Last edited 9/26/2008 10:16:00 AM

EXISTENCE ASSERTIONS
Not written yet. Meanwhile, check out existential quantification in Wikipedia
For a assertion
P, an assertion
of the form xP(x) means that there is at least one mathematical object
c of the type
of x for which the assertion
P(c) is true. The
symbol is pronounced "there is"
or "there are" and is called the existential quantifier. See
Remark under such
that.
Let
n be of type
integer and suppose P(n) is the assertion " n is divisible by
6". Then the assertion
nP(n) can be expressed in the mathematical
register in these ways:
There is an
integer divisible by 6. Citation: LewPap9820, Mea93387.
There
exists an integer divisible by 6. Citation: Che88744, Kre94903.
There
are integers divisible by 6. Citation: HenLarMarWoo94213, Ros93293.
Some
integers are divisible by 6. Citation: Mea61152.
For
some integer n, 6 divides n. Citation: Kle99678, Sto952614.
If the
assertion xP(x) is true, there may be only one object
c for which P(c) is true, there may be many c for which P(c) is true, and
in fact P(x) may be true for every x of the appropriate type. For
example, in mathematical English the assertion, "Some of the computers
have sound cards", allows as a possibility that only one computer has a
sound card, and it also allows as a possibility that all the computers have
sound cards. Neither of these interpretations reflect ordinary English usage.
In
particular, in mathematical discourse, the assertion
"Some
primes are less than 3."
is true,
even though there is exactly one prime less than 3. However, I do not
have an unequivocal citation
for this. It would be a mistake to regard such a statement as false since we
often find ourselves making existential statements in cases where we do not
know how many witnesses
there are.
In
general, the passage from the quantifying English expressions to their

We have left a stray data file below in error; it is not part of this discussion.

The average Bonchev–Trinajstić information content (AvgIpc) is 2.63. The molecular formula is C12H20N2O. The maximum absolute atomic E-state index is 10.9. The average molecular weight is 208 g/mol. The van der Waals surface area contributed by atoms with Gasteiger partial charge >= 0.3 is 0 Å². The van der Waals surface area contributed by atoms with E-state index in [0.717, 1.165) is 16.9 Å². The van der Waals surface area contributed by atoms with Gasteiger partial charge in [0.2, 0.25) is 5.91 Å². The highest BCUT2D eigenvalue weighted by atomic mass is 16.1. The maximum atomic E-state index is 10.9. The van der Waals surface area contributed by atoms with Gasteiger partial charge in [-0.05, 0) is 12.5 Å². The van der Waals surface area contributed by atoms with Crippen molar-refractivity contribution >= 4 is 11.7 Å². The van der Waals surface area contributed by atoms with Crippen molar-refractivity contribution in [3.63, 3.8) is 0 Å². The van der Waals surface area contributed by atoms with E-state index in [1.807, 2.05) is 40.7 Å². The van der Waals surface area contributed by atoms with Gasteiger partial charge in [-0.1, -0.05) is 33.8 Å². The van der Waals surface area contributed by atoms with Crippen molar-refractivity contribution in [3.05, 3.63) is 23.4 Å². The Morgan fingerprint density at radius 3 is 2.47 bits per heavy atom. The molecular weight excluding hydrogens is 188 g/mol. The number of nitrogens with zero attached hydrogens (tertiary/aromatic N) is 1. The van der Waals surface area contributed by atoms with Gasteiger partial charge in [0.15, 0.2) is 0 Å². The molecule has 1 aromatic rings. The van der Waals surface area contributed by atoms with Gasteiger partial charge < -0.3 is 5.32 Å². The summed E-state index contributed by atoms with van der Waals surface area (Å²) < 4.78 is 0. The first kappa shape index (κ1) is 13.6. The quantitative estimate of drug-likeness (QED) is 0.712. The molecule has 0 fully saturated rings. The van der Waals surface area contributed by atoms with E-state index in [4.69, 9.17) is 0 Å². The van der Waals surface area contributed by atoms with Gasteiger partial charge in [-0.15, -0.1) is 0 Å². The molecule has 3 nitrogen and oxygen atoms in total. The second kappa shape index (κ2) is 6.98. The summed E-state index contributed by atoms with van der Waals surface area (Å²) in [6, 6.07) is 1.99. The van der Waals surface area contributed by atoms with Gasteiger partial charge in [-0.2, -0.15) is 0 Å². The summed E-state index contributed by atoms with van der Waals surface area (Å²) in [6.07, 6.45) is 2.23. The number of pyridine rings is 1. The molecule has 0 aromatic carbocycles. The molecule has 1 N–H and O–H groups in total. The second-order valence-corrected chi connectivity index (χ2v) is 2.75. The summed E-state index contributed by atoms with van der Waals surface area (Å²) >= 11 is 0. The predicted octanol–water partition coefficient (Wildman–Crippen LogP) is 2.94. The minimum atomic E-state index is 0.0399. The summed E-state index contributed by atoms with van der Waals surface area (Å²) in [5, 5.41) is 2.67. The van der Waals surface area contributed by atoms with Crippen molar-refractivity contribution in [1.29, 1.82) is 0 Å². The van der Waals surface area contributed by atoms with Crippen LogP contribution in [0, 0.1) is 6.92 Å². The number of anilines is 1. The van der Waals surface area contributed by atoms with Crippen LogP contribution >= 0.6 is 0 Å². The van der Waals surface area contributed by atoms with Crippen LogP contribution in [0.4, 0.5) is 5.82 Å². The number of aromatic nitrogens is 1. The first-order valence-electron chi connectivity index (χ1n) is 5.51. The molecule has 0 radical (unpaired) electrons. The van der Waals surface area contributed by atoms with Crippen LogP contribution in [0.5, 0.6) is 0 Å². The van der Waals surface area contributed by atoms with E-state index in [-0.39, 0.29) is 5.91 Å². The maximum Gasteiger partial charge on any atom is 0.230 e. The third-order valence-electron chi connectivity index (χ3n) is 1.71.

interpretations as quantifiers is fraught with difficulty. Some of the basic
issues are discussed in [], Chapter 3; see also [], [] and [],
page 12 (written for students).
See
also universal
quantifier, order of quantifiers, and Example
under indefinite
article.
When (x)P(x) is known to be true
(see existential
quantifier), one may choose a symbol c and assert P(c). The symbol c
then denotes a variable mathematical object that satisfies
P. That this is a legitimate practice is a standard rule of inference in mathematical logic.
Citations: HasRee93774.
[ label:
exqdef] Let Q(x) be a assertion. The proposition xQ(x) means there is some value of x for which
the assertion Q(x) is true. The symbol is called an existential quantifier, and a proposition of the form xQ(x) is called an existential
proposition. A value c
for which Q(c) is true is called a witness to the proposition xQ(x).
One may indicate the
type of the variable in an existential proposition in the same way as in a
universal proposition.
Let x be a real
variable and let Q(x) be the assertion
x>50. This is certainly not true for all integers
x. Q(40) is false, for example. However, Q(62) is true. Thus there are some integers x for which Q(x) is true. Therefore xRQ(x) is true, and 62 is a witness.
Find an existential proposition
about real numbers with exactly 42 witnesses.
In the following
sentences, the variables are always natural numbers.
P(n) means n is a prime, E(n) means n
is even. State which are true and which are false. Give
reasons for your answers.
, n(E(n)P(n) )
n (E(n)∨P(n) )
n(E(n)P(n))
n(E(n)P(n))
Answer: a: True. Witness: 2. b: False. Counterexample: 9. c: True.
Witness: 2. d: False. Counterexample: 3.
[ label: andQ]
Which of these propositions are true for all possible onevariable assertions P(x) and Q(x)? Give counterexamples for those which are not always true.
,, x(P(x)Q(x))xP(x)xQ(x)
,, xP(x)xQ(x)x(P(x)Q(x))
,, x(P(x)Q(x))xP(x)xQ(x)
,, xP(x)xQ(x)x(P(x)Q(x))
Answer: (a) True. (b) True. (c) True. (d) False; a counterexample is
given by taking P to be x>7 and Q to be x<7.
Do the same as for
Problem [andQ] with ` ∨' in the propositions in place of ` '.
Do the same as for
Problem [andQ] with ` ' in the
propositions in place of ` '.